Employers should ensure that no one is subjected to a detriment or dismissed from their employment for reporting the malpractices (known as whistleblowing) of their employers or third parties as this may be a protected act if the information relates to: 

  • A criminal offence;
  • Breach of any legal obligation;
  • Miscarriage of justice;
  • Danger to health and safety of any individual;
  • Damage to the environment;
  • The deliberate concealing of information about any of the above.

If a worker brings a successful whistleblowing claim against an employer, the compensation is not capped.

Is there a qualifying service requirement for a whistleblowing claim? 

There is no qualifying service requirement for an employee or worker to bring a claim for suffering a detriment or dismissal as a result of whistleblowing.

Is there a defence for a whistleblowing claim?

Whistleblowing claims can be complex, and it is an area of law that can be misinterpreted.  It is for the claimant to identify why the disclosure was protected.  A business can defend a claim by establishing a positive case as to why the claimant was treated in a particular way (which they allege was a detriment) or why they were dismissed. 

Having a clear whistleblowing policy on the reporting of qualifying disclosures will also assist a defence if you can show the claimant was aware of the policy but chose not to follow it.  

What remedies are available?  

If an employee or worker successfully brings a whistleblowing claim, the Employment Tribunal has the power to order the payment of compensation. The compensation differs depending on whether the claim is one of detriment or dismissal.  

In detriment cases, an award similar to an injury to feelings award in discrimination can be awarded.  

In dismissal cases, compensation for loss of earnings is awarded. There is no financial cap on the compensation that can be awarded in either type of claim.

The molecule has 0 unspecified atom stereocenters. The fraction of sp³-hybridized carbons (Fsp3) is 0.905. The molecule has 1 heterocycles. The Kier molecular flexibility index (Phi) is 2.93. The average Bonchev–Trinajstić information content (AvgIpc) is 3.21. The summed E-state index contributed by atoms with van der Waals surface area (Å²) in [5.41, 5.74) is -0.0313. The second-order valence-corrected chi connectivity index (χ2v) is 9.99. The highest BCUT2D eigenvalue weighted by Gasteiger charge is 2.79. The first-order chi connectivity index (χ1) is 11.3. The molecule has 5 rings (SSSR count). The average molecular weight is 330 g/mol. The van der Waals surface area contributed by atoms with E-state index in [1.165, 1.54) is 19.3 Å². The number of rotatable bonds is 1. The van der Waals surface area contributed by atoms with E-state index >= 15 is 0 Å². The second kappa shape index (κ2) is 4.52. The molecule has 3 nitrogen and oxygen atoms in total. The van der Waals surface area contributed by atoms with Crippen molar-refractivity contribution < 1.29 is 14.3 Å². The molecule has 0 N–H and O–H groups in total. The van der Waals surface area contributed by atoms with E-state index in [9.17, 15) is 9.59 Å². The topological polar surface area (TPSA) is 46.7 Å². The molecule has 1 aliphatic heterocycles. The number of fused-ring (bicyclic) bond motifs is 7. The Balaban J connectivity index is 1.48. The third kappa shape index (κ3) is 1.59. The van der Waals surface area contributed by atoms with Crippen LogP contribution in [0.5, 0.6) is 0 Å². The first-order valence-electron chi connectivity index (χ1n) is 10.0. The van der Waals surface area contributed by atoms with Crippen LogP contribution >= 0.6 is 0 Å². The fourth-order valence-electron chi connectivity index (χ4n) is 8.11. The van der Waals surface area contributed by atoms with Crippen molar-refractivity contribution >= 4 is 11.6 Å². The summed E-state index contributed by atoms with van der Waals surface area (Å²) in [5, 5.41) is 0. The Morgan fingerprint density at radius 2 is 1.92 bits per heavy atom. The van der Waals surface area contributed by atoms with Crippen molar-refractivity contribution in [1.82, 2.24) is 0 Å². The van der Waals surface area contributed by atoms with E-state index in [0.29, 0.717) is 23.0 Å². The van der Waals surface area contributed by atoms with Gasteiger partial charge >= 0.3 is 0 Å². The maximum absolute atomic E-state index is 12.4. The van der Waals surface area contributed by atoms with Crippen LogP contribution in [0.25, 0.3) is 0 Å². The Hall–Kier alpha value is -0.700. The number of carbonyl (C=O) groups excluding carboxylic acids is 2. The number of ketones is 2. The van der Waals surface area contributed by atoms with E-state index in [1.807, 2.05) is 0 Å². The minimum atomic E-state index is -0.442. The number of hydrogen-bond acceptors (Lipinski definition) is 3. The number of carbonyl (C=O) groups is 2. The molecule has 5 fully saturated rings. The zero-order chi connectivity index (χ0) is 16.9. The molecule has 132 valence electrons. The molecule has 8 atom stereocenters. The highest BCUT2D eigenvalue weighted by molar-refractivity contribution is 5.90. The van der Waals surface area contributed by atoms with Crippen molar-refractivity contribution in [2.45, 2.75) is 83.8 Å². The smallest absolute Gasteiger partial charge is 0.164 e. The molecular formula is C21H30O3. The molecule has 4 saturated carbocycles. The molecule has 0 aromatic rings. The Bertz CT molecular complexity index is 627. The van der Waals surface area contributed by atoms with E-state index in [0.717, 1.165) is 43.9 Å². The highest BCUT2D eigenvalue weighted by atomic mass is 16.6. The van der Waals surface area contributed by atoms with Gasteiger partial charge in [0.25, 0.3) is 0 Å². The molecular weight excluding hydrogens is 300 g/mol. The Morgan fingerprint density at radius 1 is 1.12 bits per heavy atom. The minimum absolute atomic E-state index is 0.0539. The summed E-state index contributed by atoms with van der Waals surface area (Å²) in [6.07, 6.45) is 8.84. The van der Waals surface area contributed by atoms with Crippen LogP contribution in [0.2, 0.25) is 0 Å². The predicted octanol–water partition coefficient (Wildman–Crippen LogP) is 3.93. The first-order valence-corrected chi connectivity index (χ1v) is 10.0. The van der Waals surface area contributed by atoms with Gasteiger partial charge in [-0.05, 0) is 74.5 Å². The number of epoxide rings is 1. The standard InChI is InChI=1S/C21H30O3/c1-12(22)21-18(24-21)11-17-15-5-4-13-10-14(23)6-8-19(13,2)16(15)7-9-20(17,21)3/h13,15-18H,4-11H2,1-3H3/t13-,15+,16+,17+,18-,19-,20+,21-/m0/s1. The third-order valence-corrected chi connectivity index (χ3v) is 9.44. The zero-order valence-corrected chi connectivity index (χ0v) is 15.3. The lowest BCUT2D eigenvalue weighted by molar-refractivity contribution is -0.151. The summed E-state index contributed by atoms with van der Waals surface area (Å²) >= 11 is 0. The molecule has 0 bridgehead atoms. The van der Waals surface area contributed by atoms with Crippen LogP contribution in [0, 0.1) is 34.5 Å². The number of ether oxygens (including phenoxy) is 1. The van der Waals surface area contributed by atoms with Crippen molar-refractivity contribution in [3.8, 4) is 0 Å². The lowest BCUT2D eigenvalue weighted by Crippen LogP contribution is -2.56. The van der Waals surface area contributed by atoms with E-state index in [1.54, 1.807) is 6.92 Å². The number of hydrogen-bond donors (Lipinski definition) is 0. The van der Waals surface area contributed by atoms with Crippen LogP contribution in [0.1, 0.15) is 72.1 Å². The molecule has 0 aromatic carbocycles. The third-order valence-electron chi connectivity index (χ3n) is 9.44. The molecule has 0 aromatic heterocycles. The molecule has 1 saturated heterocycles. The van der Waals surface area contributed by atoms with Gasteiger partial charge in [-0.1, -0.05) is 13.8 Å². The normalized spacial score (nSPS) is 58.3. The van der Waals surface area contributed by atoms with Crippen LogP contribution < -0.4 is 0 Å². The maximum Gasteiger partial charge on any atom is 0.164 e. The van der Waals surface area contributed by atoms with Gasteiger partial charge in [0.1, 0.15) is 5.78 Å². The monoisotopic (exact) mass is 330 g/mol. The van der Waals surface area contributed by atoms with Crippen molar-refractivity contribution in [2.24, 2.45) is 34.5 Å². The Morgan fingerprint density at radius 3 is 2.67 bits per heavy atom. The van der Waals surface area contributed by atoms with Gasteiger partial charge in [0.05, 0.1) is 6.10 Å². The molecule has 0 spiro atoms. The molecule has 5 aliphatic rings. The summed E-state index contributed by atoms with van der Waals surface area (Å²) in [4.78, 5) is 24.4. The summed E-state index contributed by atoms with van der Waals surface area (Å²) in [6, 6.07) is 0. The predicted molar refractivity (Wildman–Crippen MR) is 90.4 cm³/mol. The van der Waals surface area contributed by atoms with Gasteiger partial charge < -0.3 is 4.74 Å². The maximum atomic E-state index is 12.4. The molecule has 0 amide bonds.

How can we help? 

We are employment experts so whether you are drafting or updating a whistleblowing policy or have been issued with an Employment Tribunal claim please contact a member of the team on 0113 350 4030 or  complete our enquiry form for a 30 minute telephone consultation. 

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  • 3 Things We Learnt In Law This Week (18 April 2019)

    Tags: Employment Law, Employment Tribunal, Unlawful Deductions, Overtime

    Holland & Barrett Employee Wins Overtime Case

    A tribunal has ruled that Holland & Barrett made unlawful deductions from the pay of an employee who was required to carry out tasks beyond his contracted hours.

    Mr Fitz was employed as a supervisor and was required to cover for the store manager if they were absent. This required opening the store in the morning and closing the store in the evening, among other tasks that needed to be completed during opening hours.

    Closing the store involved four stages: closing the tills on the shop floor; reconciling the tills in the back office; closing the register and locking up the store, all of which Holland & Barrett told the tribunal took a few minutes. However, Fitz claimed that he also had to undertake other additional tasks at the … more


Reviews and Ratings for solicitor Samira Cakali, Leeds